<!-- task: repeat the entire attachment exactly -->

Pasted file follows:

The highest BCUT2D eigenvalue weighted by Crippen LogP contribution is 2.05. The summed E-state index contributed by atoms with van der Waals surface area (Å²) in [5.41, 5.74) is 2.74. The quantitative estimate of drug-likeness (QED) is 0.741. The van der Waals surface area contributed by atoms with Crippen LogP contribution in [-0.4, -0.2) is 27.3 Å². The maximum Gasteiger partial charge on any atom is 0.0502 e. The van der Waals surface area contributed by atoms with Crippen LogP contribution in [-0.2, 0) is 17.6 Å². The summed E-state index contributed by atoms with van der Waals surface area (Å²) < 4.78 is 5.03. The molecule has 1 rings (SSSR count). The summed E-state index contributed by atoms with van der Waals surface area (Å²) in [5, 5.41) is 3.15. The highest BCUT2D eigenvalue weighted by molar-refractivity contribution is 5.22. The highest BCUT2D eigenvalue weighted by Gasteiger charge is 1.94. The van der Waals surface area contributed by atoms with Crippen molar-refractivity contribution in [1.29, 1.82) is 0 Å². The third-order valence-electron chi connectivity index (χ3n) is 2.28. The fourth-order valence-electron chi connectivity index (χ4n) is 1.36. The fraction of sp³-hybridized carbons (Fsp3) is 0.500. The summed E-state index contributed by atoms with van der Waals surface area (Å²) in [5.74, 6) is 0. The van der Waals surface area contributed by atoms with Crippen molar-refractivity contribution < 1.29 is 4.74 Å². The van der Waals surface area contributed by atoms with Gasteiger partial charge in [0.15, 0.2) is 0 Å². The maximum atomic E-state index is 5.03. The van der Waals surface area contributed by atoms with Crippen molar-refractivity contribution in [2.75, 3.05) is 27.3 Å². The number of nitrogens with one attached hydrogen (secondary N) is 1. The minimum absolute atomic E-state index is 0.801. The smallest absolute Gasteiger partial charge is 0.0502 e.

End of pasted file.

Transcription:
The highest BCUT2D eigenvalue weighted by Crippen LogP contribution is 2.05. The summed E-state index contributed by atoms with van der Waals surface area (Å²) in [5.41, 5.74) is 2.74. The quantitative estimate of drug-likeness (QED) is 0.741. The van der Waals surface area contributed by atoms with Crippen LogP contribution in [-0.4, -0.2) is 27.3 Å². The maximum Gasteiger partial charge on any atom is 0.0502 e. The van der Waals surface area contributed by atoms with Crippen LogP contribution in [-0.2, 0) is 17.6 Å². The summed E-state index contributed by atoms with van der Waals surface area (Å²) < 4.78 is 5.03. The molecule has 1 rings (SSSR count). The summed E-state index contributed by atoms with van der Waals surface area (Å²) in [5, 5.41) is 3.15. The highest BCUT2D eigenvalue weighted by molar-refractivity contribution is 5.22. The highest BCUT2D eigenvalue weighted by Gasteiger charge is 1.94. The van der Waals surface area contributed by atoms with Crippen molar-refractivity contribution in [1.29, 1.82) is 0 Å². The third-order valence-electron chi connectivity index (χ3n) is 2.28. The fourth-order valence-electron chi connectivity index (χ4n) is 1.36. The fraction of sp³-hybridized carbons (Fsp3) is 0.500. The summed E-state index contributed by atoms with van der Waals surface area (Å²) in [5.74, 6) is 0. The van der Waals surface area contributed by atoms with Crippen molar-refractivity contribution < 1.29 is 4.74 Å². The van der Waals surface area contributed by atoms with Gasteiger partial charge in [0.15, 0.2) is 0 Å². The maximum atomic E-state index is 5.03. The van der Waals surface area contributed by atoms with Crippen molar-refractivity contribution in [2.75, 3.05) is 27.3 Å². The number of nitrogens with one attached hydrogen (secondary N) is 1. The minimum absolute atomic E-state index is 0.801. The smallest absolute Gasteiger partial charge is 0.0502 e.